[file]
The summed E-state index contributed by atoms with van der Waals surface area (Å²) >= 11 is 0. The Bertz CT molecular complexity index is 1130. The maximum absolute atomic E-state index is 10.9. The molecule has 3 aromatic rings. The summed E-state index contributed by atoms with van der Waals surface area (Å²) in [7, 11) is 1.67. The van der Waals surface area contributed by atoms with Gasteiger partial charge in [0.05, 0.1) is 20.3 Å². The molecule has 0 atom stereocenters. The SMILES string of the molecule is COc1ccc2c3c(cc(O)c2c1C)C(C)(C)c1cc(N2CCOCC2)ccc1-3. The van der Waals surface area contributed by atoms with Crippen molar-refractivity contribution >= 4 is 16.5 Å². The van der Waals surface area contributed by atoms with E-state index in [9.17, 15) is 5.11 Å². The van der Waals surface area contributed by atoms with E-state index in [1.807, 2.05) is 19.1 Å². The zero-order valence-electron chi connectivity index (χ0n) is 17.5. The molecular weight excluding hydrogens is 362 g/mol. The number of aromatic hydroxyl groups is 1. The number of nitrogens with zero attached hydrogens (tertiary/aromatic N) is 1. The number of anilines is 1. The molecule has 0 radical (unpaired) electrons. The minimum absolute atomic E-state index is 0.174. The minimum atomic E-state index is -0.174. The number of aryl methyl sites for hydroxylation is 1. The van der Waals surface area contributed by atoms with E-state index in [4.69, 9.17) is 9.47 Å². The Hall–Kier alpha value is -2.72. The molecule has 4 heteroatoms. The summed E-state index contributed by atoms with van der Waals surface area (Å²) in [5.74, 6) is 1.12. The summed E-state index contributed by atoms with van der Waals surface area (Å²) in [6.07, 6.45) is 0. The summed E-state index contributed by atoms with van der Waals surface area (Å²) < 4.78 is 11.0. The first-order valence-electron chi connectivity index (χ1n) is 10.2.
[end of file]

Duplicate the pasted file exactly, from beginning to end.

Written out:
The summed E-state index contributed by atoms with van der Waals surface area (Å²) >= 11 is 0. The Bertz CT molecular complexity index is 1130. The maximum absolute atomic E-state index is 10.9. The molecule has 3 aromatic rings. The summed E-state index contributed by atoms with van der Waals surface area (Å²) in [7, 11) is 1.67. The van der Waals surface area contributed by atoms with Gasteiger partial charge in [0.05, 0.1) is 20.3 Å². The molecule has 0 atom stereocenters. The SMILES string of the molecule is COc1ccc2c3c(cc(O)c2c1C)C(C)(C)c1cc(N2CCOCC2)ccc1-3. The van der Waals surface area contributed by atoms with Crippen molar-refractivity contribution >= 4 is 16.5 Å². The van der Waals surface area contributed by atoms with E-state index in [9.17, 15) is 5.11 Å². The van der Waals surface area contributed by atoms with E-state index in [1.807, 2.05) is 19.1 Å². The zero-order valence-electron chi connectivity index (χ0n) is 17.5. The molecular weight excluding hydrogens is 362 g/mol. The number of aromatic hydroxyl groups is 1. The number of nitrogens with zero attached hydrogens (tertiary/aromatic N) is 1. The number of anilines is 1. The molecule has 0 radical (unpaired) electrons. The minimum absolute atomic E-state index is 0.174. The minimum atomic E-state index is -0.174. The number of aryl methyl sites for hydroxylation is 1. The van der Waals surface area contributed by atoms with E-state index in [4.69, 9.17) is 9.47 Å². The Hall–Kier alpha value is -2.72. The molecule has 4 heteroatoms. The summed E-state index contributed by atoms with van der Waals surface area (Å²) in [5.74, 6) is 1.12. The summed E-state index contributed by atoms with van der Waals surface area (Å²) in [6.07, 6.45) is 0. The summed E-state index contributed by atoms with van der Waals surface area (Å²) < 4.78 is 11.0. The first-order valence-electron chi connectivity index (χ1n) is 10.2.